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John Saeger

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About John Saeger

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  1. John Saeger

    z26 4.x

    Thanks guys! Actually, this is more like the old version. Something simple from a simpler time.
  2. I used to think emulation was about preservation. I can still remember the first time I played Yars' Revenge. It was so cool. This was back in the 90s actually. You could buy a console for five bucks and carts were 19 cents. That's why I got interested, it's what we could afford. But that game was so cool I thought we needed it on a computer because the 2600 stuff was junk. What if they all get thrown away? So for me it was about that. But once displays went to flat panels I was nothing but frustrated. Emulation was nothing like the original. It looked to me like a lost cause. Sure flat panels aren't as bad as they used to be and maybe that's a little bit encouraging, but it will never be the same... But anything is better than nothing I guess. I don't know why kids are interested these days, but they seem to be. Old consoles, typewriters and fountain pens. Lady Gaga writes her songs on a typewriter. Many of the fountain pen videos on youtube seem to be by kids. I know, what a weird thing to watch. It gets better. Ink reviews! So I dunno. Maybe there's something about simplicity in an over-complicated world.
  3. John Saeger

    z26 4.x

    I suppose I should at least say *something.* Right? http://www.whimsey.com/z26/ It's up to 4.02 by now. But I guess the main feature of this series is I ported the TIA engine from the original assembly language sources. So as far as I can tell, most things, like "early" HMOVE and the multi-sprite trick seem to be working reasonably OK. The sound is reasonably OK too. So there you go. You can leave a comment if you like. Thanks!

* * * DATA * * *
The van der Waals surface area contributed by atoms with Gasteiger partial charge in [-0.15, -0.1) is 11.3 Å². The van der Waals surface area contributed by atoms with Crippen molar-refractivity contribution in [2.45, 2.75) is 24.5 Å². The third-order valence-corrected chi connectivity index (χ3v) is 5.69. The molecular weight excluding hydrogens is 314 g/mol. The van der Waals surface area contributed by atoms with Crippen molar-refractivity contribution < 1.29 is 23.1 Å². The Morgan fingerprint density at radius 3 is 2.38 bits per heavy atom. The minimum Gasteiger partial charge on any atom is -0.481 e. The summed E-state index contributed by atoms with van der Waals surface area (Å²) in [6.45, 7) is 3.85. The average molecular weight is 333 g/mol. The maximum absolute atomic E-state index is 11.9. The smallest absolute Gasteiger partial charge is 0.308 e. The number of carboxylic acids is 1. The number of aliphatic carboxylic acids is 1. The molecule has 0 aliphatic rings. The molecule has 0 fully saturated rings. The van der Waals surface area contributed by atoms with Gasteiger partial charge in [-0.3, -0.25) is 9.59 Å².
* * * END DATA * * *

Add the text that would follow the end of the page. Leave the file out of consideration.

4. I hope you don't think I was being rude for not liking emulators for "preservation." Fact is, I pretty much agree with what you say here. But for me, it's not just about preserving games, it's about preserving the experience. After decades of watching and even participating with emulators, they just aren't "there." Cool toys, yes. I still like them for that. But not quite "there" for preservation.
  5. Oh yes, please get a real 2600. They're like 50 bucks at your local video game store. At least that's how it is around here in Seattle. And while you're at it, get yourself a real CRT TV set. Try for something "period correct" from around 1982 or so but if that's not possible get as close as you can. Right now I have a 1992 Hitachi and that's as close as I've gotten so far. The nice thing about my Hitachi is that it plays Battlezone without jitter. Things from the 21st century tend to jitter on that game. So there are differences between CRT TV sets. That said, anything is better than nothing. Get a CRT! "Why that?", you might ask. Because there's a world in there that modern emulators haven't touched. There is an opportunity for the "new guys" to make some progress. At least that's my opinion. Have fun!